Charon's Little Helper

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Re: Signs of poor game design
« Reply #8 on: November 22, 2020, 07:47:29 pm »
I'll put down the two that are top of mind for me.

1. I'm big on a game's fluff & crunch meshing well, so a big one for me is when the game's mechanics don't reflect the world much if at all. It wrecks verisimilitude for me, which is one reason I'm not a fan of setting generic systems - they never quite mesh with the setting.

2. I hate it when a mechanic spotlights a single character for an extended period of time and the rest of the players might as well go off and make sandwiches or something. IMO, a mechanic should either include everyone (even if some are inferior at it - like the tech/mechanic character barely pulling their weight in a fight - but they're still there popping off shots and trying to stay alive) or it should be done quickly. Probably the most blatant examples are the hacking minigames in many systems like Shadowrun & Cyberpunk, or games with starships where only 1-2 PCs are doing anything but a brainless skill check each round, though I'm sure that there are plenty of other examples.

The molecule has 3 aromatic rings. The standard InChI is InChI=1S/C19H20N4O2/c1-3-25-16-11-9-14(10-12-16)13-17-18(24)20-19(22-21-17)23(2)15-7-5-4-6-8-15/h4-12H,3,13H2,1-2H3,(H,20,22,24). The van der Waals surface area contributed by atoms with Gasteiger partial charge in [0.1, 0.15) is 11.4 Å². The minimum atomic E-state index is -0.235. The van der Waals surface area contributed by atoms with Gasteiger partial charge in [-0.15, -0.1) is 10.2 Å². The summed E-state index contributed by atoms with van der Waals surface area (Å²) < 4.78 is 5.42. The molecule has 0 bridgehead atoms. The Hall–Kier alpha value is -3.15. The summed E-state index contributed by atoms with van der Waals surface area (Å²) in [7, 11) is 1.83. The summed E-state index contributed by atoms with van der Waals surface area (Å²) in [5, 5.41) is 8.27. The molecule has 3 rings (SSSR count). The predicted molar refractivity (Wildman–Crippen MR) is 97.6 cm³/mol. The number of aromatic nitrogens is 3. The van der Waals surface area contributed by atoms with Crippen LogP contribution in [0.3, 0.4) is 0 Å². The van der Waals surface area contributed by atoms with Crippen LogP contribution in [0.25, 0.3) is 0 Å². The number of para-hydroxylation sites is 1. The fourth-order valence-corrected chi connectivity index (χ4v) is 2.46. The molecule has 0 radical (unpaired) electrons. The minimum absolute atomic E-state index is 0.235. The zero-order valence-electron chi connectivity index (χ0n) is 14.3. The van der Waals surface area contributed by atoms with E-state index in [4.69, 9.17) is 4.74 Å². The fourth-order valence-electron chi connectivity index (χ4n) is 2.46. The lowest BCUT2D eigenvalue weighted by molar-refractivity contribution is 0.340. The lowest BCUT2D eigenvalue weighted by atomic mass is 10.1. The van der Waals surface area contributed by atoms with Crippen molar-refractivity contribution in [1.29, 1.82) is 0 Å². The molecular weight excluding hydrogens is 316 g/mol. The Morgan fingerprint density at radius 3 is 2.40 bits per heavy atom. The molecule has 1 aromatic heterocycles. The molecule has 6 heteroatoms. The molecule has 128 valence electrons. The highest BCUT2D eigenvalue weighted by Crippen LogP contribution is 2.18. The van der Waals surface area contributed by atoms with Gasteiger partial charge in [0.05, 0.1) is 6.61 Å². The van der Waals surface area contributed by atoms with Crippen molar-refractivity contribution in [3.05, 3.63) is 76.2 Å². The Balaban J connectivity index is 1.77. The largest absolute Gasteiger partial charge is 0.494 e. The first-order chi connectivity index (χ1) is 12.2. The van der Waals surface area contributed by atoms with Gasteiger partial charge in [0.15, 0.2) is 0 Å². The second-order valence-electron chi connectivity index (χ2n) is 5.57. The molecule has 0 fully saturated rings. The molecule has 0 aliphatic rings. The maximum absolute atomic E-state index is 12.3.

(In the space western system I'm working on I addressed these two specifically hence my thinking of them off the top of my head. Hacking is a single risk/reward choice followed by a single roll, while starship combat is mostly done the pilot with maybe the gunners helping, but it's designed so that boarding the enemy ship is the alpha tactic for the PCs and the starship combat itself is over in 5-8 minutes and the action gets back to the infantry/mecha level ASAP.)

Spike

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Re: Signs of poor game design
« Reply #9 on: November 22, 2020, 08:07:17 pm »
Honestly I feel I've done poorly in recent posts in getting my points across, but I'm loving all the comments you guys are putting out, so its worth it.
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Re: Signs of poor game design
« Reply #10 on: November 22, 2020, 08:11:42 pm »
One System To Rule Them All: The idea that you only need one game system to emulate a bunch of different genres. Sometimes you need a different set of rules to emulate a different genre best.
No, you don't really need different systems. However, it's OK to want more than the minimum that we need and I do agree that some systems are better suited to certain genres.